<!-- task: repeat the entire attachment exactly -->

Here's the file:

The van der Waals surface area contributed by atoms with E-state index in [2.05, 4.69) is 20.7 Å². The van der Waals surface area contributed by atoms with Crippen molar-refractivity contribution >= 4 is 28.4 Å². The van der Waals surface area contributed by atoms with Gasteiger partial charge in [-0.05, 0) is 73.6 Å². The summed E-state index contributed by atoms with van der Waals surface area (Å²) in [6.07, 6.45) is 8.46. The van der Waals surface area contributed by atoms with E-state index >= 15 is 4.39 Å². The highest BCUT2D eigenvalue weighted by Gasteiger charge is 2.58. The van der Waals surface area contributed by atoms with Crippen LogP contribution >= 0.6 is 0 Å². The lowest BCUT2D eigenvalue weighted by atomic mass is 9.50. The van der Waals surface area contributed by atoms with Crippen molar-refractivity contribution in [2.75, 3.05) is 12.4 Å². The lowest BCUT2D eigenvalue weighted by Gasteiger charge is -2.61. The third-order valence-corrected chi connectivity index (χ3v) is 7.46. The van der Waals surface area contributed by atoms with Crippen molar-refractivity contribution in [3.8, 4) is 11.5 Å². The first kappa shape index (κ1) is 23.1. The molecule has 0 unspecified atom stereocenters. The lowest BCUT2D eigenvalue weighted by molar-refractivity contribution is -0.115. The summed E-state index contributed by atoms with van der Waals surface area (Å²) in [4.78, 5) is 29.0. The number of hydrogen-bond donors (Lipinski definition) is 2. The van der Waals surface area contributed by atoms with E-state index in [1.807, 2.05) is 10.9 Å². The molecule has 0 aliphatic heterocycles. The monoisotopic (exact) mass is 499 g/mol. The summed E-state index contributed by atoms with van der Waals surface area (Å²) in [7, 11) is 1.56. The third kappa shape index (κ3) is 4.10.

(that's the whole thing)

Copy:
The van der Waals surface area contributed by atoms with E-state index in [2.05, 4.69) is 20.7 Å². The van der Waals surface area contributed by atoms with Crippen molar-refractivity contribution >= 4 is 28.4 Å². The van der Waals surface area contributed by atoms with Gasteiger partial charge in [-0.05, 0) is 73.6 Å². The summed E-state index contributed by atoms with van der Waals surface area (Å²) in [6.07, 6.45) is 8.46. The van der Waals surface area contributed by atoms with E-state index >= 15 is 4.39 Å². The highest BCUT2D eigenvalue weighted by Gasteiger charge is 2.58. The van der Waals surface area contributed by atoms with Crippen LogP contribution >= 0.6 is 0 Å². The lowest BCUT2D eigenvalue weighted by atomic mass is 9.50. The van der Waals surface area contributed by atoms with Crippen molar-refractivity contribution in [2.75, 3.05) is 12.4 Å². The lowest BCUT2D eigenvalue weighted by Gasteiger charge is -2.61. The third-order valence-corrected chi connectivity index (χ3v) is 7.46. The van der Waals surface area contributed by atoms with Crippen molar-refractivity contribution in [3.8, 4) is 11.5 Å². The first kappa shape index (κ1) is 23.1. The molecule has 0 unspecified atom stereocenters. The lowest BCUT2D eigenvalue weighted by molar-refractivity contribution is -0.115. The summed E-state index contributed by atoms with van der Waals surface area (Å²) in [4.78, 5) is 29.0. The number of hydrogen-bond donors (Lipinski definition) is 2. The van der Waals surface area contributed by atoms with E-state index in [1.807, 2.05) is 10.9 Å². The molecule has 0 aliphatic heterocycles. The monoisotopic (exact) mass is 499 g/mol. The summed E-state index contributed by atoms with van der Waals surface area (Å²) in [7, 11) is 1.56. The third kappa shape index (κ3) is 4.10.